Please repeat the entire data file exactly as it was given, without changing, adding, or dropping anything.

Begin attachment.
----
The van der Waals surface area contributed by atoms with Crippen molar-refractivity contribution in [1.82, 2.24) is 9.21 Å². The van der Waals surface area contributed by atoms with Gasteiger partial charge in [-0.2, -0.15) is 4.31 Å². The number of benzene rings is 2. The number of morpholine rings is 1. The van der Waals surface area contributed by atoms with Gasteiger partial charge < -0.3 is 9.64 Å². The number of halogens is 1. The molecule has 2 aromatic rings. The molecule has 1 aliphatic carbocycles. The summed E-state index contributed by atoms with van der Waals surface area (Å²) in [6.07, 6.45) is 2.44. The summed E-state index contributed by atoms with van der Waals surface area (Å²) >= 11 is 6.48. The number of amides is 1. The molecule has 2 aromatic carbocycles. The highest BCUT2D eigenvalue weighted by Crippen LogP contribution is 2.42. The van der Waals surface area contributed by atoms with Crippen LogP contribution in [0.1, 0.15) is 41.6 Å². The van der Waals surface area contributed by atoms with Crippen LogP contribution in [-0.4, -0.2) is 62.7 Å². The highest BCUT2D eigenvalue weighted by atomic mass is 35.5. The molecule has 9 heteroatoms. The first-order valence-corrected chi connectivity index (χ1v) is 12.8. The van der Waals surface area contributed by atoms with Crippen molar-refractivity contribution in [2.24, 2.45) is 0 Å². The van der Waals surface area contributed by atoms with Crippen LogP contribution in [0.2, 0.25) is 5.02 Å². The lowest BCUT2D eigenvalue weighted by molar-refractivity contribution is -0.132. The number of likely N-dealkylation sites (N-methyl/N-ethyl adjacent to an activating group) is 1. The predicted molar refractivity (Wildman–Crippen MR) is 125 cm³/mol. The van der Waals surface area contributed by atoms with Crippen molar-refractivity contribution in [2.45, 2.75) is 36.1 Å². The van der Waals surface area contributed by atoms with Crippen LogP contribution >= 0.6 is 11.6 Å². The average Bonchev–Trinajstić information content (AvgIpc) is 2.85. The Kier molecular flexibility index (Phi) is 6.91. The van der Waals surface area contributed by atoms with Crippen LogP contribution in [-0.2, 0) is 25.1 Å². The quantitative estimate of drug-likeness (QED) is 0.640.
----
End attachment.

The van der Waals surface area contributed by atoms with Crippen molar-refractivity contribution in [1.82, 2.24) is 9.21 Å². The van der Waals surface area contributed by atoms with Gasteiger partial charge in [-0.2, -0.15) is 4.31 Å². The number of benzene rings is 2. The number of morpholine rings is 1. The van der Waals surface area contributed by atoms with Gasteiger partial charge < -0.3 is 9.64 Å². The number of halogens is 1. The molecule has 2 aromatic rings. The molecule has 1 aliphatic carbocycles. The summed E-state index contributed by atoms with van der Waals surface area (Å²) in [6.07, 6.45) is 2.44. The summed E-state index contributed by atoms with van der Waals surface area (Å²) >= 11 is 6.48. The number of amides is 1. The molecule has 2 aromatic carbocycles. The highest BCUT2D eigenvalue weighted by Crippen LogP contribution is 2.42. The van der Waals surface area contributed by atoms with Crippen LogP contribution in [0.1, 0.15) is 41.6 Å². The van der Waals surface area contributed by atoms with Crippen LogP contribution in [-0.4, -0.2) is 62.7 Å². The highest BCUT2D eigenvalue weighted by atomic mass is 35.5. The molecule has 9 heteroatoms. The first-order valence-corrected chi connectivity index (χ1v) is 12.8. The van der Waals surface area contributed by atoms with Crippen molar-refractivity contribution in [2.24, 2.45) is 0 Å². The van der Waals surface area contributed by atoms with Crippen LogP contribution in [0.2, 0.25) is 5.02 Å². The lowest BCUT2D eigenvalue weighted by molar-refractivity contribution is -0.132. The number of likely N-dealkylation sites (N-methyl/N-ethyl adjacent to an activating group) is 1. The predicted molar refractivity (Wildman–Crippen MR) is 125 cm³/mol. The van der Waals surface area contributed by atoms with Crippen molar-refractivity contribution in [2.45, 2.75) is 36.1 Å². The van der Waals surface area contributed by atoms with Crippen LogP contribution >= 0.6 is 11.6 Å². The average Bonchev–Trinajstić information content (AvgIpc) is 2.85. The Kier molecular flexibility index (Phi) is 6.91. The van der Waals surface area contributed by atoms with Crippen LogP contribution in [-0.2, 0) is 25.1 Å². The quantitative estimate of drug-likeness (QED) is 0.640.